While trying to convey that money is no more than a confidence booster, author Richard Davies in his article, “The Fiction That Makes the World Go Round,” claims that of the inventions we use throughout our daily routines “nothing is as strange as money.” In an attempt to make us aware about money’s true meaning, Davies mentions that money doesn’t exactly promise you anything of true value besides more “paper money.” In addition to his own work, Davies also brings light to the book, Money: The True Story of a Made-up Thing, written by Jacob Goldstein, who speaks on a similar perspective of money’s value. Goldstein states “it’s a made-up thing, a shared fiction.” Money is nothing more than what society wants it to be, or the value they “think” it holds. Proving this, Davies asserts how money is always changing through time, moving from more commodity currencies to what it is now, paper currency.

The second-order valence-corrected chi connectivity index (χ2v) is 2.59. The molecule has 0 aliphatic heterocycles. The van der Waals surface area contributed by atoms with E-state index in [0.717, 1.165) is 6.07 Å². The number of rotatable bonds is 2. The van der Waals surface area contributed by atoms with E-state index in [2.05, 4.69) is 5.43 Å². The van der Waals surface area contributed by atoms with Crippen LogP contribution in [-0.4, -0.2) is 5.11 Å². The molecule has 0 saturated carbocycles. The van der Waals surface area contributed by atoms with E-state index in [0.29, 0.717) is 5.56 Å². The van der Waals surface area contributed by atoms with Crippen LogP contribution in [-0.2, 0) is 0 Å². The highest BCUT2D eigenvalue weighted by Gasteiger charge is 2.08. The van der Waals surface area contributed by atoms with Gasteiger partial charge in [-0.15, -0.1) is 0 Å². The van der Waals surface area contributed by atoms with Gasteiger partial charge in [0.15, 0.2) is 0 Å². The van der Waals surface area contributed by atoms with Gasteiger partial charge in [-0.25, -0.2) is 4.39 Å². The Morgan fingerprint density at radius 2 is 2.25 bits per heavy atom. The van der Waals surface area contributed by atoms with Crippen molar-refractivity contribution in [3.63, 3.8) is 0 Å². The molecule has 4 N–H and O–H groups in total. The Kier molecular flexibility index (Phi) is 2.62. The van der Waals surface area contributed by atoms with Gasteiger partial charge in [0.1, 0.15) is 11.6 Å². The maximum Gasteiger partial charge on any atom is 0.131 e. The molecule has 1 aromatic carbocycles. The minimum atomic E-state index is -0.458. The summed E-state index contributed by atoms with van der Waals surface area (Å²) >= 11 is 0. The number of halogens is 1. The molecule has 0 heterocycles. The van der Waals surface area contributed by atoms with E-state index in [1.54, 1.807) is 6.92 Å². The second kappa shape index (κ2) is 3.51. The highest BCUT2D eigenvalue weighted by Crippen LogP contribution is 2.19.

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2 Responses to Citation—giantsfan224

  1. davidbdale says:

    Reading your version, I wondered why Davies would employ bad grammar by saying: “none are as strange as money,” but that bad grammar is yours. 🙂

    None means “Not one,” and therefore the correct grammar would be: “none is as strange as money.” Even that is not what Davies said. You’ve misquoted him. Bad idea.

    While it’s not relevant to the assignment in particular, you leave out many essential commas in your paragraph (and insert one that’s not needed), all of which I’d be happy to explain to you.

    I appreciate that you correctly deployed double quotes around “think.”

    A book title should be italicized, not placed in quotation marks.

  2. giantsfan224 says:

    Thanks for the feedback, corrections have been made.

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